Join Ann Curry as those whose lives were changed by the early days of the gay rights movement reunite. Tom wants to find the childhood friend who urged him to come out, while Paul seeks a fellow student who inspired him to stand up for his beliefs.

Stonewall: Uprising: American Experience
(PBS 6: Tuesday, June 11 at 9pm)
"Stonewall Uprising" explores the dramatic event that launched a worldwide rights movement. Told by those who took part, from drag queens and street hustlers to police detectives, journalists and a former mayor of New York, and featuring a rich trove of archival footage, this film revisits a time when homosexual acts were illegal throughout America, and homosexuality itself was seen as a form of mental illness. Hunted and often entrapped by undercover police in their hometowns, gays from around the U.S. began fleeing to New York in search of a sanctuary. Hounded there still by an aggressive police force, they found refuge in a Mafia-run gay bar in Greenwich Village, the Stonewall Inn. When police raided Stonewall on June 28, 1969, gay men and women did something they had not done before: they fought back. As the streets of New York erupted into violent protests and street demonstrations, the collective anger announced that the gay rights movement had arrived.

Penny: Champion of The Marginalized
(PBS 6: Thursday, June 13 at 3:30 pm)
PENNY is a multi-dimensional portrait of Penny Cooper, a celebrated criminal defense attorney, art collector, supporter of female artists, and protector of the underdog. Cooper's life brims with stories mirroring the profound changes in our country from the 1940s to the present. In this revealing documentary, Cooper proves herself quite the raconteur with seemingly unlimited anecdotes. Her stories are engaging; sometimes funny, and sometimes distressing. The film is a collection of these moments as told by Cooper and the people who have been impacted by her dynamic spirit. The talented lawyer and art enthusiast offers a unique perspective on important social narratives such as criminal justice, the artists and collectors who generate today's global contemporary art market, gender equality, and more. Through it all, she has found herself at the center of dramatic social progress for women. A role model and pioneer, Cooper perhaps owes much of her success in transcending the glass ceiling to her unwavering resilience, fortitude and infamous humility.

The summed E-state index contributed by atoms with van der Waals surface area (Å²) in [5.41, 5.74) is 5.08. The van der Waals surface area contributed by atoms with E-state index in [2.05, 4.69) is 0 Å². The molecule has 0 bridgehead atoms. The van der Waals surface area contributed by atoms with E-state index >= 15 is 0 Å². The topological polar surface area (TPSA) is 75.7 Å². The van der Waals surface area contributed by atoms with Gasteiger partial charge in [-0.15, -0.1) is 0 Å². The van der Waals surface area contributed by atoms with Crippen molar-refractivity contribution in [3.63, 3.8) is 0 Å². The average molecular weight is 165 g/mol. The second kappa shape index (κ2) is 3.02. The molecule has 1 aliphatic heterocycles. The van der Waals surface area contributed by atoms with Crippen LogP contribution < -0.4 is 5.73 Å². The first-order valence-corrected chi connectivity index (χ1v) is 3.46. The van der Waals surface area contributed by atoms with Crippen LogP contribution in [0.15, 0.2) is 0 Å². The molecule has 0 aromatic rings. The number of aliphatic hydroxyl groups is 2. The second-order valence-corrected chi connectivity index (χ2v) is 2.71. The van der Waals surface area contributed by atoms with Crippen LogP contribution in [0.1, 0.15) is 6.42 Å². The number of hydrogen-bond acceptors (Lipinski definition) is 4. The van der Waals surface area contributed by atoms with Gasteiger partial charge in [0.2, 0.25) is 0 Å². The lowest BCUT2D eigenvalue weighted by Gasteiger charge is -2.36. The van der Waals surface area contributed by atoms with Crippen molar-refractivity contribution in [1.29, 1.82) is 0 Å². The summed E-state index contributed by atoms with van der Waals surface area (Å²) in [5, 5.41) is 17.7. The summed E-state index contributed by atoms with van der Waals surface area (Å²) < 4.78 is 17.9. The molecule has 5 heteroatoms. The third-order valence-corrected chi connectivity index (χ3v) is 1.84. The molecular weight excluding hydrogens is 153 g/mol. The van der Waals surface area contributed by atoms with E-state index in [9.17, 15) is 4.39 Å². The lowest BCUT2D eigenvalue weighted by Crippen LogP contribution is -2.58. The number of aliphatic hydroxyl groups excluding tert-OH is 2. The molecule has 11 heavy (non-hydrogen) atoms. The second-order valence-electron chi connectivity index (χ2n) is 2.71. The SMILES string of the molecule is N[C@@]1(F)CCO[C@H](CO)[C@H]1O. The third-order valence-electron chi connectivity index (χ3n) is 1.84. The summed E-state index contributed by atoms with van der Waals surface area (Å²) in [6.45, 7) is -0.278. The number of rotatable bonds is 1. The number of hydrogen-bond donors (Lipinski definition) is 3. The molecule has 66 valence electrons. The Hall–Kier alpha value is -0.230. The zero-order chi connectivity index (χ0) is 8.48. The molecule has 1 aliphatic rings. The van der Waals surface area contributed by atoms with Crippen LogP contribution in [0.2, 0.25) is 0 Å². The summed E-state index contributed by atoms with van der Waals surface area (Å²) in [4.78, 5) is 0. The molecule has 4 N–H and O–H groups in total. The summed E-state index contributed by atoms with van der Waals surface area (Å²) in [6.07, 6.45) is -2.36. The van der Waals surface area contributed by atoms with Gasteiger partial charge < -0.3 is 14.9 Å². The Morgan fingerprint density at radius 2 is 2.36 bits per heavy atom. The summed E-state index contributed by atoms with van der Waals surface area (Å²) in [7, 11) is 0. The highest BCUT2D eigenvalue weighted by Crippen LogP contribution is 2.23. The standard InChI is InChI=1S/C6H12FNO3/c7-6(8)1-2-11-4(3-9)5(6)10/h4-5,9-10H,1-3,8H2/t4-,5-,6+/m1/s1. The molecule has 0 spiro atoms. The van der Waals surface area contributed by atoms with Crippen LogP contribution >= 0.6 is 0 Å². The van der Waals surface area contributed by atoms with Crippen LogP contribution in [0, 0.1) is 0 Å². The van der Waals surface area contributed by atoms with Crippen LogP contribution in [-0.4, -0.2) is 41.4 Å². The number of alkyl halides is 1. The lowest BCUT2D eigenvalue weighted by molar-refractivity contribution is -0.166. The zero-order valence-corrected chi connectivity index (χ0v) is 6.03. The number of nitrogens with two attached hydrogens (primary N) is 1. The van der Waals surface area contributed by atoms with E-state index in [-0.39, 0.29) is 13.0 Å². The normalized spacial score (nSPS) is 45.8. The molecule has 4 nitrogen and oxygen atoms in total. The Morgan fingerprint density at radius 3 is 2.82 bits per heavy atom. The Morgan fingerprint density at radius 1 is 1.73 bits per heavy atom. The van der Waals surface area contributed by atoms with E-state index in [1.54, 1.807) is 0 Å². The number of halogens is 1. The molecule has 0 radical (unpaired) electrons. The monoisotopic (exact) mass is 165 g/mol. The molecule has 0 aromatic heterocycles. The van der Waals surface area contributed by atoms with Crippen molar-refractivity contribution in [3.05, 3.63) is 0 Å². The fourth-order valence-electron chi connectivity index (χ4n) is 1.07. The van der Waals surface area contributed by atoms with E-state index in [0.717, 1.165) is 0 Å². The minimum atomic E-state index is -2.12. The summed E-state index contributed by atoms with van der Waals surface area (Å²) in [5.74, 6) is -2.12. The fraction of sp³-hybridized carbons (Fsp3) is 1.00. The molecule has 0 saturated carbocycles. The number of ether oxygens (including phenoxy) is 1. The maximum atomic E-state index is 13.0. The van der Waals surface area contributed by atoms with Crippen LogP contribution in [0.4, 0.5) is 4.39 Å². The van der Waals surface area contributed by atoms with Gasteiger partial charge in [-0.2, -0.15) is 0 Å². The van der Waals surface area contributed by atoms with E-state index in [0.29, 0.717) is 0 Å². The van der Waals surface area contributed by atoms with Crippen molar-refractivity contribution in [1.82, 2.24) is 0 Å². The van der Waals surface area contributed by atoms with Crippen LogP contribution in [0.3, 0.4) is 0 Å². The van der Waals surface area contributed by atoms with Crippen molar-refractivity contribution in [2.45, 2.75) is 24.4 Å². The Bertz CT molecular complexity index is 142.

Terrence McNally: American Masters
(PBS 6: Sunday, June 16 at 10:30pm)
Explore four-time Tony-winning playwright Terrence McNally's six groundbreaking decades in theater. The film delves into McNally's pursuit of love and inspiration, LGBTQ activism, triumph over addiction and the power of the arts to transform society.

POV: From This Day Forward
(PBS 6 PLUS: Sunday, June 16 at 9pm)
Meet an American family coping with one of life's most intimate transformations. Sharon Shattuck's father came out as transgender, living as Trisha. Her mother stayed with him. Now Sharon wants to understand how the family survived intact.

Lavender Scare
(PBS 6: Tuesday, June 18 at 9pm)
Learn the untold story of how tens of thousands of homosexual federal workers were either fired or denied employment in the 1950s, stirring outrage in the gay community and starting an LGBTQ rights movement with an unlikely hero at the forefront.

Great Performances: Indecent